Even with the top-10 run at Daytona, the Xfinity Series driver says it doesn’t raise his expectations that much more.

“We still have the same goal going into every weekend,” Mills said. “That’s to bring all the cars home in one piece. Try to have the best finish we can, but also to be smart about it. That also goes for the rest of the year, just bringing clean racecars home. Trying to stay up in the owner points. That was the biggest change from last weekend, it helped out from a points position. It really helps a small team in a position like that and build a points gap, to try and qualify in on races. So we really got a good edge there at Daytona, but it doesn’t really change our aspect of races.

“You know, we didn’t have any more financial sponsors come on-board, just because we finished good at Daytona. It’s just really building a comfort level as far as points go.”

Mills continues on to explain why it seems that fans cheers for a guy like him, rather than a guy who has a chance to win every week.

“It’s easier to pull for someone that has a chance of winning every week,” Mills added. “Where us, it’s like man, I hope he gets a top-20. It’s really an inspirational story, I guess. The people who come to our race shop, they see we finish top-20 and say, that’s a good day. So it’s a little harder to cheer for, but then again, it goes back to the media aspect of it, where there are a lot of good battles throughout the field. There are 30 cars out there they don’t know, they’re racing their ass off. I think that would help a little bit of it, but right now, it’s hard to find funding, even for the underfunded guys that are asking for a lot less. That’s what keeps us apart (from the competition) and I think fans need to realize that a little bit more.”

Before making his NASCAR Xfinity Series start, Mills was racing in the JEGS/CRA Touring Series, which then lead him to his full-time job at B.J. McLeod Motorsports. Mills explains how that opportunity came about.

“I met B.J. my very first NASCAR start with Bobby Dotter, you know, they kind of help each other,” he said. “B.J. was right there and taught me a lot about Bristol that first day and then, we always have just kind of been friends. We would see each other at the racetrack, ask each other for advice. Then that following year, I ended up running a couple of Xfinity races for him, then I ran out of funding. So I just kind of hung around the garage, Tommy Joe (Martins) was running for B.J. McLeod in the Xfinity Series that year. I was asking Tommy about the Truck stuff and I got to run Truck stuff for Tommy Joe for a lot cheaper at the moment.

“Then the following year, I was running for JD Motorsports and I wasn’t having a lot of good luck as a big-time rookie in the series. So, it just wasn’t a good fit. Therefore, B.J. and I were becoming better friends off the track really well, and he was seeing what I was going through. He thought man, I want to give you a shot the following year. So I was like alright, let’s do a couple of races this year and talk about the area with JD Motorsports, and see how that goes. It went decent, wasn’t anything spectacular but I just enjoyed the atmosphere over there (B.J. McLeod) a lot more. At that moment, B.J. was trying to gain more inventory, more employees, got a new shop.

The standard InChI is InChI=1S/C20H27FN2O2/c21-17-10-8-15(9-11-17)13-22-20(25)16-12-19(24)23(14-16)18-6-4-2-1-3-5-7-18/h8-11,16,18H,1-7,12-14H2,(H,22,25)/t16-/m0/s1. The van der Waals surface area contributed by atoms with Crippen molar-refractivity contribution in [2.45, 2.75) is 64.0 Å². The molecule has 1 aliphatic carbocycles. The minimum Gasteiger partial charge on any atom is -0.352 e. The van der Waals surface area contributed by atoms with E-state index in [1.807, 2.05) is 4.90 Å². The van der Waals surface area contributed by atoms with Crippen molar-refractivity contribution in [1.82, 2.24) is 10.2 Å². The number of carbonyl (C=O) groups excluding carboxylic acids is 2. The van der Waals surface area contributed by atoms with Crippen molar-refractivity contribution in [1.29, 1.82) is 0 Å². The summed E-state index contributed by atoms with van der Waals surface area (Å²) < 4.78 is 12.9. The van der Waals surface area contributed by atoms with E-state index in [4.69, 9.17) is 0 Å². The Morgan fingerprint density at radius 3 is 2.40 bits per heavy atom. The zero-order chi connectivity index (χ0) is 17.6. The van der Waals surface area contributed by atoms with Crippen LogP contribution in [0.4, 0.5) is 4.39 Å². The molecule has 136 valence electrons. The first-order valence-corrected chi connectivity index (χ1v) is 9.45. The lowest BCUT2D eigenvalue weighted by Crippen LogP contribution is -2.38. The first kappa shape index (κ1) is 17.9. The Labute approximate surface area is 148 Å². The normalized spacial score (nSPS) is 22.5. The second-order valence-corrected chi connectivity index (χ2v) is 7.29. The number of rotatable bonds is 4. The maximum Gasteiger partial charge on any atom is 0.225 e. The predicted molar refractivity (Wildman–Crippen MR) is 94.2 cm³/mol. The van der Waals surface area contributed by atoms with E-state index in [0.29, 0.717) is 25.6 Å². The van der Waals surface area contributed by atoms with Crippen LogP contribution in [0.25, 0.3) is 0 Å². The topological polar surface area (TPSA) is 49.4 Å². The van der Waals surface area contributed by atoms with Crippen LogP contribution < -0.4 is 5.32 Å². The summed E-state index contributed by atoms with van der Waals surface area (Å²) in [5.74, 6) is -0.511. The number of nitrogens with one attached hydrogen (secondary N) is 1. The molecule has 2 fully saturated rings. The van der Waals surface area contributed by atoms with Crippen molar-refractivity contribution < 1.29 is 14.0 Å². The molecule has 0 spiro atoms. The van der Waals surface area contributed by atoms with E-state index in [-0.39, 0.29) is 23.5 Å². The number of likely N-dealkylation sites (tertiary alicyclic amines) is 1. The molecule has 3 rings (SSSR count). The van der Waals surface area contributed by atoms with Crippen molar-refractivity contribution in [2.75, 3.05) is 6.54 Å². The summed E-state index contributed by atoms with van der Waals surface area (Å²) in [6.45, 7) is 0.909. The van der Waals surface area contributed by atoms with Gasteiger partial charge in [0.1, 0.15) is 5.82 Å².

“The following year was looking really good, he was like, I will give you this opportunity if you give me this opportunity. So we took a shot and I absolutely had a blast this year so far. I think we’ve got like six career-best finishes now. The top-10, that’s going to be pretty hard to beat. I’ve had a ton of fun, I’ve learned so much from B.J. We’ve had great support this year from the sponsors. The whole team, we’re turning a lot of heads. Really, all three of our cars ran good all year. B.J. and Jessica, they’ve done a lot with this race team and they’re continuing to grow it.”

With that said, Mills kind of already has an idea what 10 years would look like from now.

“I think a lot of it right now depends on NASCAR,” Mills said. “I’ve got a good showing on my sponsorship for the next six to seven years, but it just depends on NASCAR. It changes so much, every year and with this new GEN7 car they’re talking about, I don’t know what that means for the sport. It might be good, it might be bad, I really don’t know at this moment and I don’t think anybody does. So, I think NASCAR is going to go through a change, I can’t tell. The plan right is now is try to go back to B.J.’s the following year, maybe a year after that I don’t know. I have a good idea on my funding, my hope is to be in the Cup Series five years from now, but it depends how the sport does.”

The Virginian native also gives his take on whether it’s more difficult or easier now to break into the sport as a rookie.

“The price for a ride was a lot cheaper now then it was 10 years ago,” he added. “I really don’t know what it was like 10 years ago, were they seeking out talent? But right now, the sponsorship dollars are cheaper to go buy a ride, however, at the same time, it’s a little bit harder to go find something. The economy has changed the past 10 years. It’s not terribly hard for a rookie to have the opportunity, the main thing is about these underfunded teams or big teams, what they’re looking for is to finish races. Don’t go out there and wreck every time. It doesn’t matter if you go out there on the first lap, put it on top of the board and then lap 2, you’re in the fence. Every team owner looks at that.”

Mills also gives his take on why you should cheer for him as a driver.

“I mean, if you go up to us on any given weekend, we’re just normal guys,” Mills said. “We’re coming from humble beginnings. I didn’t have a family owned company or anything like that, so we are out there just trying to make a living doing what we love. I would love to have more fans to cheer for me, it grows every day but we’re still trying to make it right now.”

Mills has 28 starts and counting overall in the Xfinity Series in a span of three years. He has just one top-10 finish, which came at Daytona in July. Prior to his best finish at Daytona, Mills finished 17th at Talladega earlier this year.

Mills also has 11 Truck Series starts to his credit, his last coming in 2018.

You can follow Mills on Twitter and like him on Facebook.